Interested in why you take the decisions you do? Why you stick with some things and not others? Understanding what drives us is the first step towards better self-awareness and better decisions.

As adults, we each carry around a set of injunctions and permissions, which we received in our childhood. The decisions we made in response to these messages form the foundations of our life script. Each injunction has its corresponding permission.

Typically, injunctions begin with the word ‘Don’t…’ and permissions begin with ‘It’s OK to…’ Bob & Mary Goulding identified 12 themes which occur again and again as the basis for people’s early negative decisions. These are detailed below.

The point here is to recognise what might be influencing and even driving many of the decisions we make in business and in life. The more we can understand these drivers, the more we can take informed, unbiased decisions which are likely to lead to better outcomes.

  1. Don’t Be (or Don’t Exist): If you have ever felt worthless or unlovable, it is likely that your script messages include a Don’t Exist For example, where parents already have several children and don’t want more, they may in all sorts of subtle ways, convey rejection to a new arrival; maybe by rarely smiling or talking to him. Where parents physically or mentally abuse a child, the message is conveyed overtly.
  1. Don’t Be You This injunction can be conveyed to a child by parents who have a boy when they wanted a girl, or vice versa. (This may be reflected in their choice of name for the child). Or Don’t be You may be more general ‐ e.g. Parents may favour a younger to an elder child or may continually compare their child with other children –eg. ‘the boy down the road can ride a bike without stabilisers and he’s a year younger than you’.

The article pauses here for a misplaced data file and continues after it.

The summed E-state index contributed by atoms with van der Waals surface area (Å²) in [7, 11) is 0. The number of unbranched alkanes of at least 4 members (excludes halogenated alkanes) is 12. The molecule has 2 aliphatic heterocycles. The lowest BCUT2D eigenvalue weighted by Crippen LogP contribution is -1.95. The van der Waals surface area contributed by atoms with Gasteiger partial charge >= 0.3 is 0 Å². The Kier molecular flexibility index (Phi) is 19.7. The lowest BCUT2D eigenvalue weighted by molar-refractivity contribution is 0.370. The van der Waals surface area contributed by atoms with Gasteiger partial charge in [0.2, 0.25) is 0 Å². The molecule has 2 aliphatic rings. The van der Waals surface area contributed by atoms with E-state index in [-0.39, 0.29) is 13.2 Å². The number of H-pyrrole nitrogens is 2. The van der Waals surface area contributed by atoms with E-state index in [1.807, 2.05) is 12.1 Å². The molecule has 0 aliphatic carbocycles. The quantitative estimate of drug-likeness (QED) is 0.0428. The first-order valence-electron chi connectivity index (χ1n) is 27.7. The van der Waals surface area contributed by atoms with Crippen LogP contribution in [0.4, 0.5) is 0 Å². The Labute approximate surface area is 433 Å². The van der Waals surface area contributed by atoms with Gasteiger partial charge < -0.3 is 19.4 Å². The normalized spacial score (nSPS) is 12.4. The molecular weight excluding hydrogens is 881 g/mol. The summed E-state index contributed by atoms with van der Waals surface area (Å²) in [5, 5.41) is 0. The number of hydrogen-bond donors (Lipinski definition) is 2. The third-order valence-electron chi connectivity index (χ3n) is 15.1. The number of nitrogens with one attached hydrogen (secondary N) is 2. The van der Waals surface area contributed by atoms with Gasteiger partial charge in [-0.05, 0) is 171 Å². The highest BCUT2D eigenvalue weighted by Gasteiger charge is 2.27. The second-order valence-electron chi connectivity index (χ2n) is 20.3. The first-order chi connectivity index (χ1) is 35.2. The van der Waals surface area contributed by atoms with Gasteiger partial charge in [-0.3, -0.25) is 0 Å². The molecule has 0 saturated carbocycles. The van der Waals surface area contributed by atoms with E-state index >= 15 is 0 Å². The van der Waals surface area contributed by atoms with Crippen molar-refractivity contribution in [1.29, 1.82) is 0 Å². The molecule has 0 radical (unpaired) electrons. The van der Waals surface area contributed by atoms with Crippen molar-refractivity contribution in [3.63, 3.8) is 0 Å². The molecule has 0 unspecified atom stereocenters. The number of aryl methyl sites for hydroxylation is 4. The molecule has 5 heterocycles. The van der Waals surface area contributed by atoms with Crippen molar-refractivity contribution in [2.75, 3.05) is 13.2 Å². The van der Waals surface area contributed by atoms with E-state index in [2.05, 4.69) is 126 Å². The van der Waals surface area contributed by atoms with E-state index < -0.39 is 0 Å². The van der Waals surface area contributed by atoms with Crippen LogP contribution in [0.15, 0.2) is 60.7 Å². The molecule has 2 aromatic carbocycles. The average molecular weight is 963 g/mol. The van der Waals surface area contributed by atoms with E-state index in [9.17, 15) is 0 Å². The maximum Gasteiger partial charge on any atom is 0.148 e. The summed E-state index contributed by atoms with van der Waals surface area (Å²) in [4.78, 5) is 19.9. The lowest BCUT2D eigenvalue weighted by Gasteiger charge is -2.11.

1. Don’t Be a Child – This injunction is conveyed in messages like ‘You’re too old to…’ or ‘Big boys don’t cry.’ It is given out by parents who were never allowed to be child‐like themselves (perhaps because they were raised in hardship or in a stern home) . Sometimes children give themselves this injunction –e.g. where they act as carers for their parents or younger siblings.
  1. Don’t Grow Up ‐ It is often the youngest child who gets a Don’t Grow Up The parents may not want to let go of having a young child around the family and may define their whole worth in terms of being a good father or mother. A variant of Don’t Grow Up is Don’t Leave Me. Children who stay at home to care for demanding parents often carry this message. Another variant is Don’t be Sexy which is often given by a father to his daughter when she reaches puberty.
  1. Don’t Make It – This injunction is given by parents who feel threatened by their children’s accomplishments or jealous that they are getting chances that they themselves never had. Overtly, such parents will often urge their children to work hard and do well. The Don’t Make It injunction is conveyed covertly. A student who decides to obey this injunction may study hard but then find a way of sabotaging herself –e.g. By ‘forgetting’ to hand in a crucial piece of work.
  1. Don’t (Don’t Do Anything) ‐ The injunction Don’t implies ‘Don’t do anything, because anything you do is so dangerous that you’re safer doing nothing at all.’ People who, in adult life, continually dither between courses of action may be carrying this script message. It is given by parents who are terrified that their children will come to harm if allowed to run free of the parental apron strings.